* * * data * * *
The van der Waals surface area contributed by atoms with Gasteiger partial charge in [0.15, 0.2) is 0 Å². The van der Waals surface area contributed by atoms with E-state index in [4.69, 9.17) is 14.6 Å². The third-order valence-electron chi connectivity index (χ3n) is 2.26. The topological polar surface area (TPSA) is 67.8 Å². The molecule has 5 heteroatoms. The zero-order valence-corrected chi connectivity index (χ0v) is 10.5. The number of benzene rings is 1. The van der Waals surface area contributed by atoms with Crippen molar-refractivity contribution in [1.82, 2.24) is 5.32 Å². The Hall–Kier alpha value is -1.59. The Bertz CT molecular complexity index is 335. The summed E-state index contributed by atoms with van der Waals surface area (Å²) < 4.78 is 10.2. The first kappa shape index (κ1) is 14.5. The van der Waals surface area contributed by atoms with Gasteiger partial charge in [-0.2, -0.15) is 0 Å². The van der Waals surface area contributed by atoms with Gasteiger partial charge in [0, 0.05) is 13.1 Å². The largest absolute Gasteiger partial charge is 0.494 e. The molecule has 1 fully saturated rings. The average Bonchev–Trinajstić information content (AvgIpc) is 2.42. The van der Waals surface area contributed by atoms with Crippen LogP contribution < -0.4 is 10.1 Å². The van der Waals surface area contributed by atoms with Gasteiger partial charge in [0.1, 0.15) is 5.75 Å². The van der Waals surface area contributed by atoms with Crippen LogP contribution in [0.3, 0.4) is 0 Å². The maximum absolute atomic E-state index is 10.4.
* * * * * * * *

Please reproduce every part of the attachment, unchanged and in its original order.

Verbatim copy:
The van der Waals surface area contributed by atoms with Gasteiger partial charge in [0.15, 0.2) is 0 Å². The van der Waals surface area contributed by atoms with E-state index in [4.69, 9.17) is 14.6 Å². The third-order valence-electron chi connectivity index (χ3n) is 2.26. The topological polar surface area (TPSA) is 67.8 Å². The molecule has 5 heteroatoms. The zero-order valence-corrected chi connectivity index (χ0v) is 10.5. The number of benzene rings is 1. The van der Waals surface area contributed by atoms with Crippen molar-refractivity contribution in [1.82, 2.24) is 5.32 Å². The Hall–Kier alpha value is -1.59. The Bertz CT molecular complexity index is 335. The summed E-state index contributed by atoms with van der Waals surface area (Å²) < 4.78 is 10.2. The first kappa shape index (κ1) is 14.5. The van der Waals surface area contributed by atoms with Gasteiger partial charge in [-0.2, -0.15) is 0 Å². The van der Waals surface area contributed by atoms with Gasteiger partial charge in [0, 0.05) is 13.1 Å². The largest absolute Gasteiger partial charge is 0.494 e. The molecule has 1 fully saturated rings. The average Bonchev–Trinajstić information content (AvgIpc) is 2.42. The van der Waals surface area contributed by atoms with Crippen LogP contribution < -0.4 is 10.1 Å². The van der Waals surface area contributed by atoms with Gasteiger partial charge in [0.1, 0.15) is 5.75 Å². The van der Waals surface area contributed by atoms with Crippen LogP contribution in [0.3, 0.4) is 0 Å². The maximum absolute atomic E-state index is 10.4.